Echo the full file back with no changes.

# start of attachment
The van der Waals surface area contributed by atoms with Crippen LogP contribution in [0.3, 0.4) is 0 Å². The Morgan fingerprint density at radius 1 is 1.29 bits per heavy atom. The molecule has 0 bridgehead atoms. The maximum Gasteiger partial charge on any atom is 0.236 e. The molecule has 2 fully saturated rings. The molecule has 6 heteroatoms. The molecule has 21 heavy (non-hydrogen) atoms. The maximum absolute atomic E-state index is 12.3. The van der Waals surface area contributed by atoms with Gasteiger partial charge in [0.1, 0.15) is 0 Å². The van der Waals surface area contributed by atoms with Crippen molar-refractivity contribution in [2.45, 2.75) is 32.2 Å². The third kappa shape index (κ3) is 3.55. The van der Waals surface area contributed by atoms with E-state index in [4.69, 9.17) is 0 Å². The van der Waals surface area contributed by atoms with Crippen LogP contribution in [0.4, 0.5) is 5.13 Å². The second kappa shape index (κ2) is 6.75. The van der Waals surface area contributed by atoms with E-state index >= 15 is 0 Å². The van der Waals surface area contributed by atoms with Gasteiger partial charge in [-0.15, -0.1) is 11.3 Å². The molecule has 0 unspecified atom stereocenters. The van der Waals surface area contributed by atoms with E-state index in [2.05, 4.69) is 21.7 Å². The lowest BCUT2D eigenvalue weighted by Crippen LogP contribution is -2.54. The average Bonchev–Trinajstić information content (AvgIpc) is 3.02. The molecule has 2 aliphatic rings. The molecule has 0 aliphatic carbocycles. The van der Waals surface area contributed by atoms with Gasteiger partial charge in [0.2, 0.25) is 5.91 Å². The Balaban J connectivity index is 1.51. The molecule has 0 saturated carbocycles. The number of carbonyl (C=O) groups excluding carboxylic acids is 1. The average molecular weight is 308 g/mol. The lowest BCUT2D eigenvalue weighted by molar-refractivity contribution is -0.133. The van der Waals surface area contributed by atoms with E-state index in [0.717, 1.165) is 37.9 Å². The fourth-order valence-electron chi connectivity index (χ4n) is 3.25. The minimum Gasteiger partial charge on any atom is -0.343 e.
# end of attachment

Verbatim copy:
The van der Waals surface area contributed by atoms with Crippen LogP contribution in [0.3, 0.4) is 0 Å². The Morgan fingerprint density at radius 1 is 1.29 bits per heavy atom. The molecule has 0 bridgehead atoms. The maximum Gasteiger partial charge on any atom is 0.236 e. The molecule has 2 fully saturated rings. The molecule has 6 heteroatoms. The molecule has 21 heavy (non-hydrogen) atoms. The maximum absolute atomic E-state index is 12.3. The van der Waals surface area contributed by atoms with Gasteiger partial charge in [0.1, 0.15) is 0 Å². The van der Waals surface area contributed by atoms with Crippen molar-refractivity contribution in [2.45, 2.75) is 32.2 Å². The third kappa shape index (κ3) is 3.55. The van der Waals surface area contributed by atoms with E-state index in [4.69, 9.17) is 0 Å². The van der Waals surface area contributed by atoms with Crippen LogP contribution in [0.4, 0.5) is 5.13 Å². The second kappa shape index (κ2) is 6.75. The van der Waals surface area contributed by atoms with E-state index >= 15 is 0 Å². The van der Waals surface area contributed by atoms with Gasteiger partial charge in [-0.15, -0.1) is 11.3 Å². The molecule has 0 unspecified atom stereocenters. The van der Waals surface area contributed by atoms with E-state index in [2.05, 4.69) is 21.7 Å². The lowest BCUT2D eigenvalue weighted by Crippen LogP contribution is -2.54. The average Bonchev–Trinajstić information content (AvgIpc) is 3.02. The molecule has 2 aliphatic rings. The molecule has 0 aliphatic carbocycles. The van der Waals surface area contributed by atoms with Gasteiger partial charge in [0.2, 0.25) is 5.91 Å². The Balaban J connectivity index is 1.51. The molecule has 0 saturated carbocycles. The number of carbonyl (C=O) groups excluding carboxylic acids is 1. The average molecular weight is 308 g/mol. The lowest BCUT2D eigenvalue weighted by molar-refractivity contribution is -0.133. The van der Waals surface area contributed by atoms with E-state index in [0.717, 1.165) is 37.9 Å². The fourth-order valence-electron chi connectivity index (χ4n) is 3.25. The minimum Gasteiger partial charge on any atom is -0.343 e.